Utah Mayor Mia Love Would Support Salary Cut for Lawmakers if Elected to Congress
If Mia Love is elected to Congress, she would make history as the first black female Republican ever to hold a U.S. House seat, but the small-town mayor said she isn't seeking the job for the high paying government salary. Members of Congress make $175,000 per year.
Love, the mayor of Saratoga Springs, Utah, said she has "no problem with having a pay cut."
"The pay means nothing to me," Love told CY Interview's Chris Yandek and Jay Bildstein. "My husband provides a great living for all of us and you know I'm obviously not doing this because I need a job."
Considering the entire personnel budget for Saratoga Springs' mayor and five city council members was $36,000 in 2010, the $175,000 salary for a member of Congress is likely 10 times higher than Love's current salary.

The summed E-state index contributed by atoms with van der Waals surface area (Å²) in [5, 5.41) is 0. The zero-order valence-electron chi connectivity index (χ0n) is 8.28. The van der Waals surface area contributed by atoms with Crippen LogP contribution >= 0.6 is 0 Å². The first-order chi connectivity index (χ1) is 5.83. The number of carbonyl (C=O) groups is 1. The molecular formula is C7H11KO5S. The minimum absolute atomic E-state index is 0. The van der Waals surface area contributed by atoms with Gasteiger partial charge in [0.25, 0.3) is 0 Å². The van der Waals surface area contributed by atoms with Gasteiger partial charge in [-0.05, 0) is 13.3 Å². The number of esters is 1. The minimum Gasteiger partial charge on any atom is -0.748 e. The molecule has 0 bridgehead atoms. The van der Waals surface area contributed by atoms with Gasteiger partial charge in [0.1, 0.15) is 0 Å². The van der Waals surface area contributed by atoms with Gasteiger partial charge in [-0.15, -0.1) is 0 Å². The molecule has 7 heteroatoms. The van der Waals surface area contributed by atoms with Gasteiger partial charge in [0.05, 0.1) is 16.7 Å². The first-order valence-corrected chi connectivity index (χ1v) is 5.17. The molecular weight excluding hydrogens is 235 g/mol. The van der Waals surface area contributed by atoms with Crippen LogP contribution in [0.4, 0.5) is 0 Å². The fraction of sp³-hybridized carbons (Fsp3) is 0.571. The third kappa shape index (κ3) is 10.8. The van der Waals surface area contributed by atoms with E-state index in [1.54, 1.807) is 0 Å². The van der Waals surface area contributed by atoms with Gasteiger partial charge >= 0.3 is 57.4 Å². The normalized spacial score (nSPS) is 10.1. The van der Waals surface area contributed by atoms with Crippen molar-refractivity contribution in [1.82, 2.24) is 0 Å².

"You know I have to tell you, this is going to be a sacrifice for myself and my family," Love said. "I'm only doing this because I realize that the situation that my children are facing and my potential grandchildren will be facing in this country."
But that doesn't mean she wants to work for free.
"As long as I can go to and from work and it doesn't create a heavy financial burden, I'm perfectly fine with a pay cut," she said. "That's not a big deal."
As an African American woman, Love has emerged as a rising star of the Republican Party. Currently there are only two black Republicans in Congress, South Carolina Rep. Tim Scott and Florida Rep. Allen West.
Last week Love scored a major endorsement from Ann Romney, the wife of GOP presidential candidate Mitt Romney.
Love may need all the support she can get as she faces off against 6-term Democrat Jim Matheson, who was leading Love by 15 points in the latest poll.
There are other lawmakers who have rejected all or part of their federal salary. Rep. John Yarmouth, D-KY, has donated his congressional income to charity every year since he was first elected in 2006.
Update: This post has been updated to reflect that Love, while she supports a pay cut for lawmakers, would not forgo a salary entirely.